Tuesday, May 21, 2019

REVIEW: 'Fosse/Verdon' - Gwen and Bob Fight to Prove They Are Still Relevant and Entertaining in 'Nowadays'

FX's Fosse/Verdon - Episode 1.07 "Nowadays"

Gwen fights to assert her own creative vision on Chicago, challenging Bob's increasingly dark approach to the musical.

In 2018, there were 495 scripted shows airing amongst the linear channels and streaming services. The way people are consuming content now is so different than it used to be. It happens according to one's own schedule. As such, there is less necessity to provide ample coverage of each specific episode in any given season from a show. Moreover, it is simply impossible to watch everything. As such, this site is making the move to shorter episodic reviews in order to cover as many shows as possible. With all of that being said, here are my thoughts on the next episode of FX's Fosse/Verdon.

"Nowadays" was written by Joel Fields & Steven Levenson and directed by Thomas Kail

This episode is all about Chicago. In many ways, it's the culmination of everything that Gwen Verdon and Bob Fosse have aspired to do together. This season has put into context just how codependent they were with each other. They relied on each other for support and advice. Even when their volatile personalities clashed, they had such deep love and admiration for the work. They have been trying to get the rights to Chicago for fifteen years. Nicole wasn't even in the picture when they first discussed it. That was when Gwen was at her peak as well. She was the star of the family who was recognized everywhere she went. Bob had to tell people how to pronounce his name and what he did for a living. Bob Fosse wasn't a household name whom people respected. That changes so quickly over the years. Now, everyone is looking to Bob for his opinion on how to improve any kind of work that they happen to be doing. He is the director of Chicago and appears to be so mercurial with the choices that he is making. People put this show and their lives on hold in order to accommodate him after his heart attack. And now, he presents as a junkie who is just trying to get the drugs he desperately believes he needs. Paddy won't get them for him but a member of the chorus eager to get his praise will. Sure, it's very manipulative but that's what Bob is so easily able to do. He wields this power because he happens to be right so much of the time. It just often comes at the expense of Gwen. This episode is all about the tragedy of her finally getting to play her dream role. She has wanted this for so long. She pushed Bob into mounting this production now even though it compromised his health in some profound ways. He isn't taking care of himself to ensure that he stays alive for a long time either. In fact, his life is still heading towards tragedy. Right now though, it's all about the personal drama between them. Gwen isn't the dancer she once was. The show does such a marvelous thing in presenting the debut of this musical with the couple's younger days. And yet, the stories are connected because Gwen's experiences aren't so different across the years. She is still looked at a certain way. With the current production, Bob fears that she no longer has the skills to actually dance the part. As such, he creates choreography that works around that fact. Some of it is a massive success. One number that presents her as a ventriloquist dummy is so memorable that it's still used in the productions of the musical today. But it also comes across as Bob making a power play to take this musical away from Gwen. It's no longer the story that they share together in which Gwen is the star. They get into multiple fights about the ending. It disrupts their ability to enjoy Nicole's own dance recital. And then, it becomes a duet with Chita. The entire production team is against Bob. And yet, his vision still wins out in the end. Again, it becomes a notable part of the show that solidifies its greatness. It just presents as being less special than Gwen has believed for so long. She has been chasing this dream. This is her chance to step back into the spotlight. She guides the audience along this entire journey performing fantasy numbers from Chicago. But it's all ultimately a show that masks the true horrors and sadness underneath the surface.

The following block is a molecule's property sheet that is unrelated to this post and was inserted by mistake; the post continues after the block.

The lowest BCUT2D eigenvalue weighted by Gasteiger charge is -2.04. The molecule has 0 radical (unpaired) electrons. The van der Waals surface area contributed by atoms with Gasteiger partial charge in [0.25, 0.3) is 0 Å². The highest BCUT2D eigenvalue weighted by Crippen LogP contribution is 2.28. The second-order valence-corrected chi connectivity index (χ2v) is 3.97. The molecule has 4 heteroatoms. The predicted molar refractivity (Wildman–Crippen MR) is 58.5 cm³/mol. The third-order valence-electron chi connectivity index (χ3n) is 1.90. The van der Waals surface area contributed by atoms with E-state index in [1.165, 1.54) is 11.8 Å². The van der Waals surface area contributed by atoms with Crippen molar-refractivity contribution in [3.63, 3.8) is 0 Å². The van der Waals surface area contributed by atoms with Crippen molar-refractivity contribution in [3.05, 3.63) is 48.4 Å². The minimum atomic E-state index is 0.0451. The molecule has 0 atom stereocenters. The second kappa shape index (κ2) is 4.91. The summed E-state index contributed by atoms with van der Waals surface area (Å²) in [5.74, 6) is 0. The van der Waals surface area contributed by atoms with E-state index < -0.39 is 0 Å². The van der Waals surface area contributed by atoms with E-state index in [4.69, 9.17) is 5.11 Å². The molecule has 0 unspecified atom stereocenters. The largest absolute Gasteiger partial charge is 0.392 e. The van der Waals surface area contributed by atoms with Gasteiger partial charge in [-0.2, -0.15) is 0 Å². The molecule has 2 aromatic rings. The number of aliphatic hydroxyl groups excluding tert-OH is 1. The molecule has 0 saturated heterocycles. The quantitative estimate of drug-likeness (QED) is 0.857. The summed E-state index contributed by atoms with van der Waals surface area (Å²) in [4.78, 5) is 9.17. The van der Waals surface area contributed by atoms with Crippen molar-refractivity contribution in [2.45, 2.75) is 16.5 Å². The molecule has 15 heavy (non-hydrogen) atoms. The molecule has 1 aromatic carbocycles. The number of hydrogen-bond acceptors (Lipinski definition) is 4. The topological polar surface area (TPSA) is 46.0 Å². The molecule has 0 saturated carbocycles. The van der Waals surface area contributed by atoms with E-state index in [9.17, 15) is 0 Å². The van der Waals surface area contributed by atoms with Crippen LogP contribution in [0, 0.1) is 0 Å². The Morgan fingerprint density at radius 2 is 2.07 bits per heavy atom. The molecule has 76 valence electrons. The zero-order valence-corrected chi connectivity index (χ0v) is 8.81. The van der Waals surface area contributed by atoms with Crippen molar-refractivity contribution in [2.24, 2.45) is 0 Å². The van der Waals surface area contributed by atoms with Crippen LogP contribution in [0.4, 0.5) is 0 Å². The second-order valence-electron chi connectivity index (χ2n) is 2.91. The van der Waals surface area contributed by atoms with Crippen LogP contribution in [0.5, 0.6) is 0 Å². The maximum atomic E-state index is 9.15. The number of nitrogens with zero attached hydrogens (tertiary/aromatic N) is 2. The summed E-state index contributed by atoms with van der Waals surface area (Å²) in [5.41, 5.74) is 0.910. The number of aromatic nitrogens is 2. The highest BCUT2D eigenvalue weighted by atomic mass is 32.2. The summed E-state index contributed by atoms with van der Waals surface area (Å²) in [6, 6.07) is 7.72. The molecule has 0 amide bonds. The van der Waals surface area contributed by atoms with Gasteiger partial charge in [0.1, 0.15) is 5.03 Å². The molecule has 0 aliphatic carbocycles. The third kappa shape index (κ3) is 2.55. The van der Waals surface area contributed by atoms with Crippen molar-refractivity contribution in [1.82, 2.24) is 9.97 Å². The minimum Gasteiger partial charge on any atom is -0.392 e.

Gwen is faced with this reality that she is no longer a star who deserves all the attention for the fabulous contributions she can give to the medium. She believes that she is easily replaceable with someone younger who can be even better in the role. She doesn't want to stop performing even when her own health is at risk. That's absolutely terrifying. It shows that she and Bob are cut from the same cloth. They give everything to the work even if it kills them. That means they have no room left for the other people in their lives. It means that Nicole is literally just wandering in and out without her parents even actually caring for her. They fought so hard to get pregnant in the first place. But even that highlights how Gwen is always viewed as a problem that needs to be fixed. Bob is the one who is preventing the couple from getting pregnant. He has a low sperm count. They aren't good swimmers who can fertilize an egg. The treatment at the time though was to put Gwen through a procedure to potentially help her body be more accommodating to Bob's contribution. That's horrifying and makes it so painful when she gets her period. She sees it as her continuing to fail her family. It means they look into adoption. The fantasy has Gwen putting on a razzle dazzle performance. The heart of that number is essentially putting on an entertaining show in order to distract the viewer from looking any deeper into what's truly going on. It's all an act so that Gwen and Bob can present as the best possible candidates to adopt a child. They succeed in doing so. And yet, the audience can still hear the first question from the interviewer's mouth. He wants to know how Gwen plans on taking care of a baby when she still has a thriving career. That too places so much of the burden and expectation on her and her ability to be nurturing and loving. This all presents as the way to keep this family together. One that can show off their love in a physical way. The fights and cheating don't stop just because they get pregnant and have Nicole though. In fact, Bob immediately doubts that it's his baby because he recognizes he was the problem in the first place. He doesn't trust that Gwen was faithful to him. That's the truth of this moment. Even when they should be happy that they actually did get pregnant, Bob is full of suspicions. That shows just how lacking the health care system was for so many years. It allows Bob and Gwen to get some of the treatment they deserve in the 1970s. Even then, it's not enough. Gwen still fears that there is always some shiny newcomer who is eager to be embraced by the world at large as the next great Broadway performer. Meanwhile, Bob is still convinced that the world sees him as a fraud. The two of them are constantly in each other's lives. But things remain extremely volatile to the point that it could destroy the actual work that they put on together. They can either be the stars or the shows can actually come together fully in a rewarding way. Gwen having to make that choice presents as being absolutely crushing to her. And yet, it also creates a lasting legacy that is still revered to this day.